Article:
Originally posted 2014-03-07

Recently, I’ve been addicted to the game Threes. Go check it out; the gameplay is rather simple, so I won’t bother reexplaining it here.

One of the things I found interesting about the game was its scoring system. The scoring system works like this: for every tile 3 * 2^n, you are awarded 3^n points. It’s sort of the equivalent of writing your number in (broken) base 2, and then reinterpreting it as base 3. Gameplay wise, this system guarantees that combining two tiles will yield a score that is greater than the original.

This had me thinking about another base system: the Fibonacci base system, which is explained more thoroughly than you could ever ask for here. The Fibonacci base system represents numbers not as sums of powers of the base, but instead as sums of Fibonacci numbers. For example, 13 can be represented as 10110_{Fib} - (8 * 1) + (5 * 0) + (3 * 1) + (2 * 1) + (1 * 0). Representations are not unique: 10110_{Fib} = 11000_{Fib} = 100000_{Fib}. However, if you impose the restriction that you cannot have two consecutive 1s, then there is a unique representation.

Well, I had the idea: why not play Threes, except that instead of “overflowing” base 2 representation, you overflow the Fibonacci representation by combining two adjacent Fibonacci numbers?

So I went and coded the game, which you can find on Github. You can play it on the command line with python

A few lessons / observations about my code:

I used a functional style, where the board object was an immutable tuple of tuples. This lack of mutability meant that I could make virtual moves without worrying about having to backtrack a move.

def is_valid(move, board): 
    return board == EMPTY_BOARD or move_dispatch[move](board, EMPTY) != board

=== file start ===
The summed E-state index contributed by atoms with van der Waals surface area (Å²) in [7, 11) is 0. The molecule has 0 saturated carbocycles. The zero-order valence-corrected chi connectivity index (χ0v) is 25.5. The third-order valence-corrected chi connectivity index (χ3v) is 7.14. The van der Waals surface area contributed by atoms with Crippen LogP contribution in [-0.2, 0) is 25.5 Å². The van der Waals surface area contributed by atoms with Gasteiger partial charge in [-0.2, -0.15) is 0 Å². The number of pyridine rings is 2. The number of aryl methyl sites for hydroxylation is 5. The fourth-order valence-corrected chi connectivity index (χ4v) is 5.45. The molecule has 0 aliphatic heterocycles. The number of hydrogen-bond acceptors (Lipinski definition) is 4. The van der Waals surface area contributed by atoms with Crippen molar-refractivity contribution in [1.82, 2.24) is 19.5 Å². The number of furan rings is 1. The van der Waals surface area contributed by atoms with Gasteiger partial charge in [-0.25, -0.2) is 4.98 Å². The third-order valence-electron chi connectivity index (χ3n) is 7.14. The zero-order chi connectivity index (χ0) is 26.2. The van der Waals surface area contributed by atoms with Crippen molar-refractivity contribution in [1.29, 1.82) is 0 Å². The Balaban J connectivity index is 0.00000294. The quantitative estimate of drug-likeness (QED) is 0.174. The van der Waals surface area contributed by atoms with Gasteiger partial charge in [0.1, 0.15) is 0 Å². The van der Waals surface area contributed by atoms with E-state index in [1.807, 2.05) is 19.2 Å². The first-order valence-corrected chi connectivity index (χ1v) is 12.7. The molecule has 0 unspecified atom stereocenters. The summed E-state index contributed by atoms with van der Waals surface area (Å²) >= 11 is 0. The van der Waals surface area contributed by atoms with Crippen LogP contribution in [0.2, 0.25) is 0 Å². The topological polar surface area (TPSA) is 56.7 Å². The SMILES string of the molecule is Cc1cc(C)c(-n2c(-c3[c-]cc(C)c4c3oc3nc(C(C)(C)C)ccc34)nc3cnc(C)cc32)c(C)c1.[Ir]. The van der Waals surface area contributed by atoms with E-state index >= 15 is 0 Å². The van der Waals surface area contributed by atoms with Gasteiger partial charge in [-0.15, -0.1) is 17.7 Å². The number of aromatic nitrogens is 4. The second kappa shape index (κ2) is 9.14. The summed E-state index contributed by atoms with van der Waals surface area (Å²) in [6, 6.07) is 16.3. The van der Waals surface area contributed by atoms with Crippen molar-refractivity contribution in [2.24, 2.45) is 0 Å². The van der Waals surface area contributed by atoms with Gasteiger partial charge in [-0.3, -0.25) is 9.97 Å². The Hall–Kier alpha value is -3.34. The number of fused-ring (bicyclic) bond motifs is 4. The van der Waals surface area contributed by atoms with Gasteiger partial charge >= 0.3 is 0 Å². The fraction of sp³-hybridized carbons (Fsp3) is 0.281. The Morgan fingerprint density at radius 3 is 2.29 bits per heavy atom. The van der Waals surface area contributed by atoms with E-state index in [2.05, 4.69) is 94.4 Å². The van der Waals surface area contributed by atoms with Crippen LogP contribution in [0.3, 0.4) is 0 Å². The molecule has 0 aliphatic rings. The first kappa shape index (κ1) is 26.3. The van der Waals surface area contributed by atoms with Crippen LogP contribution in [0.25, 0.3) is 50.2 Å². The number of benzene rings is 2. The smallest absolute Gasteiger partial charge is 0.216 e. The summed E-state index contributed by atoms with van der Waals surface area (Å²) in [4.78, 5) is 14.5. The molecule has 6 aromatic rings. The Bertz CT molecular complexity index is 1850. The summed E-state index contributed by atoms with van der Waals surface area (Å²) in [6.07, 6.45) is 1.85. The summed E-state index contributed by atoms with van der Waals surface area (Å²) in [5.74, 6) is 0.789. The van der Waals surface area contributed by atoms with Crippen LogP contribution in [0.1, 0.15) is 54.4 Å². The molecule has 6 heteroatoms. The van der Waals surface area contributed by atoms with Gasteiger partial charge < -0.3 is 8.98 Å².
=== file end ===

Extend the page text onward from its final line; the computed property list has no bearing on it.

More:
def check_loss(board): 
    return not any(is_valid(move, board) for move in move_dispatch)

I used a lot of precomputed globals. It occurs to me that precomputed globals are essentially cached function calls.

# A list of fibonacci numbers. Should be impossible to get a piece bigger than this.
FIBS = fibonacci_gen(3 * BOARD_SIZE**2)
# scoring at the end: F_n yields 2**n points.
SCORES = {fib : 2**i for i, fib in enumerate(FIBS)}
# special case for combining 1 + 1 = 2
COMBOS = {(1,1) : 2}
# normal case: F_{n-2} + F_{n-1} = F_n
COMBOS.update({(FIBS[i], FIBS[i+1]) : FIBS[i+2] for i in range(len(FIBS) - 2)})
COMBOS.update({(FIBS[i+1], FIBS[i]) : FIBS[i+2] for i in range(len(FIBS) - 2)})

Rotating and un-rotating a board meant that I only had to write one copy of move_left(board, next_piece), and fewer places for me to introduce bugs. Again, using a functional style meant that I could freely rotate the board while not accidentally rotating other existant copies of the board.

def rotateCW(board): return tuple(map(tuple, zip(*board[::-1])))
def rotate180(board): return rotateCW(rotateCW(board))
def rotateCCW(board): return rotateCW(rotateCW(rotateCW(board)))

def move_left(board, next_piece):
def move_up(board, next_piece):
    return rotateCW(move_left(rotateCCW(board), next_piece))
def move_up(board, next_piece):
    return rotateCW(move_left(rotateCCW(board), next_piece))
def move_down(board, next_piece):
    return rotateCCW(move_left(rotateCW(board), next_piece))

I learned a bunch about python string templating / formatting. Apparently python has a very extensive API for printing fixed width columns that are left-adjusted, etc., or maybe you want to convert ints to floats with 2 decimal points, etc…

Writing an iterator over the board made it super convenient to score the board at the end and to figure out the largest element in the board.

def board_iter(board):
    'Iterates over nonempty elements of the board'
    return (item for row in board for item in row if item != EMPTY)
def score_board(board):
    return sum(SCORES[num] for num in board_iter(board))

Python’s terminal interface is apparently buffered, so there’s no getchar() like in C. Well, there is, but stdin only receives all the characters at once when you hit enter. I found some voodoo code online that “fixes” the issue at the cost of also breaking whatever signal handler exists for ctrl+c. Maybe this is why git / manpages / other interactive terminal programs require the manual ‘q’ for escaping, instead of letting ctrl+C work.